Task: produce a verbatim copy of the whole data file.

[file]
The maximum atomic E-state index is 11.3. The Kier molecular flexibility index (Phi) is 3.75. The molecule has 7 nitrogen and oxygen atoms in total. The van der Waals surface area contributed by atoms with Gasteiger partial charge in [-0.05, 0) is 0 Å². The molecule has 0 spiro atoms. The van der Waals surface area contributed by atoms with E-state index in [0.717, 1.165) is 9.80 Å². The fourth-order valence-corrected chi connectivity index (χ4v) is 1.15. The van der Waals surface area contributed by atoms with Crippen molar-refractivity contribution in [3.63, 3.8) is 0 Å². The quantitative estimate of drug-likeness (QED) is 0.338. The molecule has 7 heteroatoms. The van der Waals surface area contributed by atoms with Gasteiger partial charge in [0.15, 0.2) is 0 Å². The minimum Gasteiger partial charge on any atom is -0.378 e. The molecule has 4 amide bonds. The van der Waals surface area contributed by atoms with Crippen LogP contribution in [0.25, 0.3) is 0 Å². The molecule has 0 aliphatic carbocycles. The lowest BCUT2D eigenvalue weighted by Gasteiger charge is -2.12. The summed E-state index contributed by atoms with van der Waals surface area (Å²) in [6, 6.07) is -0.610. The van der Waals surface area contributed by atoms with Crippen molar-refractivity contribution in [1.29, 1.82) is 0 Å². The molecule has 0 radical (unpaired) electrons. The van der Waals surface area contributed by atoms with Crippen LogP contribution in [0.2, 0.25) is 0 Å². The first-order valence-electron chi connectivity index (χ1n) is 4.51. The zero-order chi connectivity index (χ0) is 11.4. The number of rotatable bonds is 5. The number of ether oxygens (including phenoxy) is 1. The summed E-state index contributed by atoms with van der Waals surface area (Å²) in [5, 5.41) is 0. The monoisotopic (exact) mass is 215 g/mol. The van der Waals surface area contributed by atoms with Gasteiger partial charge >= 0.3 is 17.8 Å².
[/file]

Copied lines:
The maximum atomic E-state index is 11.3. The Kier molecular flexibility index (Phi) is 3.75. The molecule has 7 nitrogen and oxygen atoms in total. The van der Waals surface area contributed by atoms with Gasteiger partial charge in [-0.05, 0) is 0 Å². The molecule has 0 spiro atoms. The van der Waals surface area contributed by atoms with E-state index in [0.717, 1.165) is 9.80 Å². The fourth-order valence-corrected chi connectivity index (χ4v) is 1.15. The van der Waals surface area contributed by atoms with Crippen molar-refractivity contribution in [3.63, 3.8) is 0 Å². The quantitative estimate of drug-likeness (QED) is 0.338. The molecule has 7 heteroatoms. The van der Waals surface area contributed by atoms with Gasteiger partial charge in [0.15, 0.2) is 0 Å². The minimum Gasteiger partial charge on any atom is -0.378 e. The molecule has 4 amide bonds. The van der Waals surface area contributed by atoms with Crippen LogP contribution in [0.25, 0.3) is 0 Å². The molecule has 0 aliphatic carbocycles. The lowest BCUT2D eigenvalue weighted by Gasteiger charge is -2.12. The summed E-state index contributed by atoms with van der Waals surface area (Å²) in [6, 6.07) is -0.610. The van der Waals surface area contributed by atoms with Crippen molar-refractivity contribution in [1.29, 1.82) is 0 Å². The molecule has 0 radical (unpaired) electrons. The van der Waals surface area contributed by atoms with Crippen LogP contribution in [0.2, 0.25) is 0 Å². The first-order valence-electron chi connectivity index (χ1n) is 4.51. The zero-order chi connectivity index (χ0) is 11.4. The number of rotatable bonds is 5. The number of ether oxygens (including phenoxy) is 1. The summed E-state index contributed by atoms with van der Waals surface area (Å²) in [5, 5.41) is 0. The monoisotopic (exact) mass is 215 g/mol. The van der Waals surface area contributed by atoms with Gasteiger partial charge >= 0.3 is 17.8 Å².